Published: 00:00, 06 November 2014
| Updated: 09:11, 06 November 2014
A non-league referee has defended his decision to book a footballer for dissent - for missing a penalty!
In the first such instance in the 107-year history of the Canterbury & District Football League, Phil Bing reached for his pocket after Thanet team Red Arrow’s Callum Hinde saw a spot-kick saved in his side’s 3-0 win against a depleted Wingham team in the first round of the league’s Challenge Trophy on Saturday.
The midfielder was cautioned after Bing - who has officiated in the league for 20 years - adjudged his tame spot-kick to be an act of dissent against the official’s controversial decision to award a spot-kick for a shove in the box, an incident which yielded no appeals from the Arrow players.
Bing said: “It was hotly disputed and maybe I was the only one who saw it, but the players ought to respect my decision, rightly or wrongly.
“The penalty-taker took this decision with the opposition before he stepped-up. It was ridiculous. If he’d put it over the bar or wide then I’d have probably let it go but he didn’t even take a run-up, he put his toe to the ball and rolled it along the ground to the goalkeeper.
“With 22 players and 20-odd supporters there watching, if I let that go my credibility goes out the window.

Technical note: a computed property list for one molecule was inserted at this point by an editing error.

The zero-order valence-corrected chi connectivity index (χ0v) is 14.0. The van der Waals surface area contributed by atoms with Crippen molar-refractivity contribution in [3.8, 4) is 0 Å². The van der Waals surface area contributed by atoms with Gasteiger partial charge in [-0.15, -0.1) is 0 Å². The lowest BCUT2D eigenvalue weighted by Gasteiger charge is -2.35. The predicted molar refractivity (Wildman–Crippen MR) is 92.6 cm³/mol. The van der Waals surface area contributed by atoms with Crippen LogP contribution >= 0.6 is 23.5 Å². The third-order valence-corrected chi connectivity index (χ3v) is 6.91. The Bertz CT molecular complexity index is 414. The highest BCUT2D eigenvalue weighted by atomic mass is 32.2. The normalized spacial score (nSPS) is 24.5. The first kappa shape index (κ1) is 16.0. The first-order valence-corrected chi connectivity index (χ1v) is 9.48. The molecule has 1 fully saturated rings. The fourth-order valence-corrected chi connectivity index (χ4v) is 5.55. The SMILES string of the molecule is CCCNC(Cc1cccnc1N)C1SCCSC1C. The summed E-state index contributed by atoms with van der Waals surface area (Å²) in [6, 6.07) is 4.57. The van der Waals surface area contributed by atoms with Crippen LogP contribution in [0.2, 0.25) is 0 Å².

“You don’t want to see the start of players taking the law into their own hands.”
Mr Bing added: “It was not unsporting behaviour, in fact it was quite the opposite, but I felt the action was dissent against my decision which was my reasoning for the caution.”
FA rules state a booking for dissent can be issued for either a player’s words or actions.
Two goals from Nick Dawns and a Josh Peachy single sent the Islanders through to host Locomotive in the next round.
Hinde is not the first player to miss a penalty awarded in controversial circumstances.
In March 1997 Liverpool striker Robbie Fowler was awarded a penalty against Arsenal at Highbury after a challenge by England teammate and Gunners keeper David Seaman.
Fowler protested on Seaman's behalf to referee Gerald Ashby, admitting he had not been touched, a move which later won him a UEFA Fair Play Award.
The penalty however stood, and Fowler stepped up and sent a tame low spot-kick to Seaman's left, which the keeper saved, only for Jason McAteer to convert the rebound.